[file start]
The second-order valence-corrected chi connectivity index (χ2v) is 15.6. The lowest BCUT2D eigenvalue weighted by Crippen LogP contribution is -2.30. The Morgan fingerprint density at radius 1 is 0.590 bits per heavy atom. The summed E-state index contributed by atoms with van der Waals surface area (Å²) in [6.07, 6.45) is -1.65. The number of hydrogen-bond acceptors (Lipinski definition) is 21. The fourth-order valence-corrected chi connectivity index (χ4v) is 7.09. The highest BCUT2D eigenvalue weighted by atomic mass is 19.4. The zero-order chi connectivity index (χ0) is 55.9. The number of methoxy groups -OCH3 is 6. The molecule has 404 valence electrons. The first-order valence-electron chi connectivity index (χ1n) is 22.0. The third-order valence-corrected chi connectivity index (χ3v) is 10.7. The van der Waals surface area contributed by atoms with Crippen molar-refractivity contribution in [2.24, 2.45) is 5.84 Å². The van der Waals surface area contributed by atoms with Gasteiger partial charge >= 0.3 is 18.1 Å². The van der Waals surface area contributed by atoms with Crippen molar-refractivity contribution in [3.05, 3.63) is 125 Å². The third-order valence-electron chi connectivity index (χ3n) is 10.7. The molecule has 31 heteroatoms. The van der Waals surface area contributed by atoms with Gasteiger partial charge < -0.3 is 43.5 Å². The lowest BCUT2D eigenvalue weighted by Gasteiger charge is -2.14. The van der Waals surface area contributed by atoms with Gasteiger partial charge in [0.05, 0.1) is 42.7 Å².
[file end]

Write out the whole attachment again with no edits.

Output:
The second-order valence-corrected chi connectivity index (χ2v) is 15.6. The lowest BCUT2D eigenvalue weighted by Crippen LogP contribution is -2.30. The Morgan fingerprint density at radius 1 is 0.590 bits per heavy atom. The summed E-state index contributed by atoms with van der Waals surface area (Å²) in [6.07, 6.45) is -1.65. The number of hydrogen-bond acceptors (Lipinski definition) is 21. The fourth-order valence-corrected chi connectivity index (χ4v) is 7.09. The highest BCUT2D eigenvalue weighted by atomic mass is 19.4. The zero-order chi connectivity index (χ0) is 55.9. The number of methoxy groups -OCH3 is 6. The molecule has 404 valence electrons. The first-order valence-electron chi connectivity index (χ1n) is 22.0. The third-order valence-corrected chi connectivity index (χ3v) is 10.7. The van der Waals surface area contributed by atoms with Crippen molar-refractivity contribution in [2.24, 2.45) is 5.84 Å². The van der Waals surface area contributed by atoms with Gasteiger partial charge >= 0.3 is 18.1 Å². The van der Waals surface area contributed by atoms with Crippen molar-refractivity contribution in [3.05, 3.63) is 125 Å². The third-order valence-electron chi connectivity index (χ3n) is 10.7. The molecule has 31 heteroatoms. The van der Waals surface area contributed by atoms with Gasteiger partial charge < -0.3 is 43.5 Å². The lowest BCUT2D eigenvalue weighted by Gasteiger charge is -2.14. The van der Waals surface area contributed by atoms with Gasteiger partial charge in [0.05, 0.1) is 42.7 Å².